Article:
Story by Carly Belin
The Agora Journalism Center has named UO School of Journalism and Communication instructors Todd Milbourn and Lisa Heyamoto its 2017-18 Agora Faculty Innovation Fellows. The husband-and-wife team will receive $25,000 for a project exploring what drives and disrupts trust in communities across the nation, and what journalists can learn from those insights.
The key component of Milbourn and Heyamoto’s research will be a series of community engagement workshops across the country. They plan to host small-group sessions at public libraries in diverse communities to better understand how the notion of trust plays out in people’s lives. They have already identified communities to visit in Oregon, California and Illinois, and are lining up visits to other states as well.
“Trust is the lifeblood of democracy, but we’re at this perilous moment where trust in journalism and institutions is at record lows,” Milbourn said. “We want to identify ways to rebuild that, and we believe the best starting point is simply to listen.”
The Agora Journalism Center’s review committee thought Heyamoto and Milbourn’s proposal most closely aligned with the Agora mission and held the most promise for impact because it would potentially leverage community engagement in a way that could be touted in both scholarly and professional publications and incorporated into SOJC classrooms.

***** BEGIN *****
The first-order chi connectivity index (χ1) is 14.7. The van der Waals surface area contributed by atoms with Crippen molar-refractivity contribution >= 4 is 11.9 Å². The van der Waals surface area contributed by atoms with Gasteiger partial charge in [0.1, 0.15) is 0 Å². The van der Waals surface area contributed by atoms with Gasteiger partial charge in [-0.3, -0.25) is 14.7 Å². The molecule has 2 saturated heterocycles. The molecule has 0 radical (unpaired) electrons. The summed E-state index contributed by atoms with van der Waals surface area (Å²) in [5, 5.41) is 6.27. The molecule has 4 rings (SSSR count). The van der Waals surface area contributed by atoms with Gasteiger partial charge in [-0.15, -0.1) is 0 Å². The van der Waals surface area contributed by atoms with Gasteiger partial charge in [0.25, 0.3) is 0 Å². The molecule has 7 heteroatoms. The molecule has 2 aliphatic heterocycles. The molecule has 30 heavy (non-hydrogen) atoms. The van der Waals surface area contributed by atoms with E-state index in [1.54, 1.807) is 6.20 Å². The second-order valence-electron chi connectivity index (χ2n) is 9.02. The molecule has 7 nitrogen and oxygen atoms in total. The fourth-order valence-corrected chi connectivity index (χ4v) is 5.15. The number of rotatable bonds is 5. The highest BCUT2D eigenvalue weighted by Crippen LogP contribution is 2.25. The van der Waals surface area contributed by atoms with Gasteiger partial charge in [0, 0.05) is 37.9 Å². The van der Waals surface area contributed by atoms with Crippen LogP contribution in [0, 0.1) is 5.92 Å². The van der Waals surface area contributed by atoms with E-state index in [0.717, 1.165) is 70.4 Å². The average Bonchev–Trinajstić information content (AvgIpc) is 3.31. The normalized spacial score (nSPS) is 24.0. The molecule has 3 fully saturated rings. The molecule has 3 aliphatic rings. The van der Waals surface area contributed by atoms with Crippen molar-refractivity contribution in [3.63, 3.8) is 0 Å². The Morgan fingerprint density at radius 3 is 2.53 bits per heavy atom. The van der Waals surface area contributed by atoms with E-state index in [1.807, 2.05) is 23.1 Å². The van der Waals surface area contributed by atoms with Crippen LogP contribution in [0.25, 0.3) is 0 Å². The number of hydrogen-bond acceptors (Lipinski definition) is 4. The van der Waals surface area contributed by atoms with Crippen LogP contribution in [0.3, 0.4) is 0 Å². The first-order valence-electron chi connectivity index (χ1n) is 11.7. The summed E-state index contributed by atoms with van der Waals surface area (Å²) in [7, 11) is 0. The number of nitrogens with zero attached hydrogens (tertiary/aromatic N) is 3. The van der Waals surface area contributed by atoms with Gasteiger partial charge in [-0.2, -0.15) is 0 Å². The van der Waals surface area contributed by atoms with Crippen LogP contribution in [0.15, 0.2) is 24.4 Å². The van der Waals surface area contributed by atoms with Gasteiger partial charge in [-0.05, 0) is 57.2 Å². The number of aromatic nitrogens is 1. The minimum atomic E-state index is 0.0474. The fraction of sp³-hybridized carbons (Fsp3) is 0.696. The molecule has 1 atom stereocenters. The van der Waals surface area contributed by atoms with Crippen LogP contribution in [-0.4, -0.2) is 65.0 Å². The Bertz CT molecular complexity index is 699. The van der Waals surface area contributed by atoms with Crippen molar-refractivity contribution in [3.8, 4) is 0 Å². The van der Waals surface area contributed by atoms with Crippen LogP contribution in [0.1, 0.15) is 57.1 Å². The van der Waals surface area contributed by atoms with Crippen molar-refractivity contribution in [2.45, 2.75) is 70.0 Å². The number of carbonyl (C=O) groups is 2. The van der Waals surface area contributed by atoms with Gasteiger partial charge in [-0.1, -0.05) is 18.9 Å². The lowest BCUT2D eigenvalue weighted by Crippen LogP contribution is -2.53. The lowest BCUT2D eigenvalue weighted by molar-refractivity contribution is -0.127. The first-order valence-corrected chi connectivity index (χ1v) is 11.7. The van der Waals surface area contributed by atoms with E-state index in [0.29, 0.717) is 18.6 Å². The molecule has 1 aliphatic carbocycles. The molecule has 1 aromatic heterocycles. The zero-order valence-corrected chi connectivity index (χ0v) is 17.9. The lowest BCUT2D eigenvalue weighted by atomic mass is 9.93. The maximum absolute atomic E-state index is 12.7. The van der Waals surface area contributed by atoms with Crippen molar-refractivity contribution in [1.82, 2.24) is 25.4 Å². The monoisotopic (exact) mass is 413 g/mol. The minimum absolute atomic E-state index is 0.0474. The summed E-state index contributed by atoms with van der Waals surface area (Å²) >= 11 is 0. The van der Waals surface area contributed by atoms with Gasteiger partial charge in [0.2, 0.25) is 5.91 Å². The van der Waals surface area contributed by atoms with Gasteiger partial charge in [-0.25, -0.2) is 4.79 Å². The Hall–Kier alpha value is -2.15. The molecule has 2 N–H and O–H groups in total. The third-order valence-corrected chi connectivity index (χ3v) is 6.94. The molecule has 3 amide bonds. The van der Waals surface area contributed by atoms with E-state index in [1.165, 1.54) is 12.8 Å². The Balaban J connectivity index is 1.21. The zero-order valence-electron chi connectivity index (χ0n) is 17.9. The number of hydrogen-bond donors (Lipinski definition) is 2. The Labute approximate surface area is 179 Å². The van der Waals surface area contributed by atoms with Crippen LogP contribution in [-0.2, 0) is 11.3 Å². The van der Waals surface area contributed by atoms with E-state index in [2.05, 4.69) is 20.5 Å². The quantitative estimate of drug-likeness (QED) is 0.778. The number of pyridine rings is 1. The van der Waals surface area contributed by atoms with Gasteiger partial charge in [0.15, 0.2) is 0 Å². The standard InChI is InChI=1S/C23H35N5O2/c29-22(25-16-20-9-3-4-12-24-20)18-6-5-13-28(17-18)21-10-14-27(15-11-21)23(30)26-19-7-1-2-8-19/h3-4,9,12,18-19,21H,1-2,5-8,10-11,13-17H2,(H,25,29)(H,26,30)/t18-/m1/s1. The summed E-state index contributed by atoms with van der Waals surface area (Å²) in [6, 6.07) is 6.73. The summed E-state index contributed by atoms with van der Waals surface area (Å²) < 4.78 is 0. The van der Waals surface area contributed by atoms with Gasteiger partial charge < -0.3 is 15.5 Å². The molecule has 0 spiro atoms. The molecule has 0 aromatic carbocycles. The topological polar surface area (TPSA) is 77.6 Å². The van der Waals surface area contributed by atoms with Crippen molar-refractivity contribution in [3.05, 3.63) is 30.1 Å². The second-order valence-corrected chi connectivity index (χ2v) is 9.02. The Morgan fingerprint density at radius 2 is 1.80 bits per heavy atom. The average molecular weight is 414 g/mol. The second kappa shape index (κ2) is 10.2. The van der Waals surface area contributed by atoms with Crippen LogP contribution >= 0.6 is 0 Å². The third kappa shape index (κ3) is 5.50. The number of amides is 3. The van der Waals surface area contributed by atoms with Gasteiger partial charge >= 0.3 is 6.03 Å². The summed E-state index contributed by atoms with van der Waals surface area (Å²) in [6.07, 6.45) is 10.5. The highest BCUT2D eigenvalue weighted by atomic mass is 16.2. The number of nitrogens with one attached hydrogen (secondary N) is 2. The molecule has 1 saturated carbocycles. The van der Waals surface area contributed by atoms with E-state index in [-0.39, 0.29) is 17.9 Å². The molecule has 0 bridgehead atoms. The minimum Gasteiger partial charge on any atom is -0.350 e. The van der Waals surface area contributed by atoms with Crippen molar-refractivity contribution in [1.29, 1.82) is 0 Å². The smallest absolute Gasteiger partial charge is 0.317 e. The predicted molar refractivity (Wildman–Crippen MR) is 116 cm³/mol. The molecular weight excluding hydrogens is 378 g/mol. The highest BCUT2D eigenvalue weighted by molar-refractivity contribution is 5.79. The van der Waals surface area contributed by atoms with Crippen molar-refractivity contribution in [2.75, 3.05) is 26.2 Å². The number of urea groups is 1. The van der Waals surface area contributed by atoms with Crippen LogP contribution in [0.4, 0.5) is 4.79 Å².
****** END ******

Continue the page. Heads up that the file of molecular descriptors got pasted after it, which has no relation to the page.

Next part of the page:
Milbourn and Heyamoto, who plan to work with a student researcher, will amplify their findings through a series of articles, published research and new SOJC curriculum offerings. The journalism instructors have already been selected to present their findings at the Online News Association conference in Washington, D.C., in October. The session will feature speakers from across the country who are exploring ways to find connections in a time of divided politics.
The Agora review committee plans to help Milbourn and Heyamoto shape their project for maximum practical impact and research possibilities and to refine the proposal for consideration by outside funders. Milbourn and Heyamoto are already working closely with the Gather community of practice and refined many of their ideas through Agora’s Elevate Engagement conference in May.
“There is much groundbreaking work being done to enhance the many ways journalists can engage in two-way conversations with the communities they serve,” Heyamoto said. “We’re very pleased to contribute to that good work.”
Carly Belin is a sophomore from San Diego, Calif. She is studying journalism with a focus on broadcasting. This is her first term interning for the SOJC Communications Office. She is also a producer for UO’s student-run television program, DuckTV News.